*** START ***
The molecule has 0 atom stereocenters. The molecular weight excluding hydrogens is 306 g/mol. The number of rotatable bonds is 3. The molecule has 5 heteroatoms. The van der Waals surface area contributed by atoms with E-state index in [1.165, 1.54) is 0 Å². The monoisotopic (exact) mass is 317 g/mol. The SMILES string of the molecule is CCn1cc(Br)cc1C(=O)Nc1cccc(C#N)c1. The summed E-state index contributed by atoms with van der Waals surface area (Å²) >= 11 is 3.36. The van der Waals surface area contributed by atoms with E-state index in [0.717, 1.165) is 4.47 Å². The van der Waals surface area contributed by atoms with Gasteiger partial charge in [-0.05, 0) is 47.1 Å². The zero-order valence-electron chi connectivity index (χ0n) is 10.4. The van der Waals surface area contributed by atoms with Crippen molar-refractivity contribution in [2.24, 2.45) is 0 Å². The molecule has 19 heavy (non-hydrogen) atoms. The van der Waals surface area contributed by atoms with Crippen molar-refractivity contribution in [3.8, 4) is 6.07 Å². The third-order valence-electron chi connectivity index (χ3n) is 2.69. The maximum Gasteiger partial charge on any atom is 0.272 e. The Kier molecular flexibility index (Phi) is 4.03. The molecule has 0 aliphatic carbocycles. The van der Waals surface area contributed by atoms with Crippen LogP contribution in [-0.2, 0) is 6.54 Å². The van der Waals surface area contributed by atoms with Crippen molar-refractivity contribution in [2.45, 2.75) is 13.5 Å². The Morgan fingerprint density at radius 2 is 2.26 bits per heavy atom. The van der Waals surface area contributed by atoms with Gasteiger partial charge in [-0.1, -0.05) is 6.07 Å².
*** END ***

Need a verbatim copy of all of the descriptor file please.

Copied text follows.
The molecule has 0 atom stereocenters. The molecular weight excluding hydrogens is 306 g/mol. The number of rotatable bonds is 3. The molecule has 5 heteroatoms. The van der Waals surface area contributed by atoms with E-state index in [1.165, 1.54) is 0 Å². The monoisotopic (exact) mass is 317 g/mol. The SMILES string of the molecule is CCn1cc(Br)cc1C(=O)Nc1cccc(C#N)c1. The summed E-state index contributed by atoms with van der Waals surface area (Å²) >= 11 is 3.36. The van der Waals surface area contributed by atoms with E-state index in [0.717, 1.165) is 4.47 Å². The van der Waals surface area contributed by atoms with Gasteiger partial charge in [-0.05, 0) is 47.1 Å². The zero-order valence-electron chi connectivity index (χ0n) is 10.4. The van der Waals surface area contributed by atoms with Crippen molar-refractivity contribution in [2.24, 2.45) is 0 Å². The molecule has 19 heavy (non-hydrogen) atoms. The van der Waals surface area contributed by atoms with Crippen molar-refractivity contribution in [3.8, 4) is 6.07 Å². The third-order valence-electron chi connectivity index (χ3n) is 2.69. The maximum Gasteiger partial charge on any atom is 0.272 e. The Kier molecular flexibility index (Phi) is 4.03. The molecule has 0 aliphatic carbocycles. The van der Waals surface area contributed by atoms with Crippen LogP contribution in [-0.2, 0) is 6.54 Å². The van der Waals surface area contributed by atoms with Crippen molar-refractivity contribution in [2.45, 2.75) is 13.5 Å². The Morgan fingerprint density at radius 2 is 2.26 bits per heavy atom. The van der Waals surface area contributed by atoms with Gasteiger partial charge in [-0.1, -0.05) is 6.07 Å².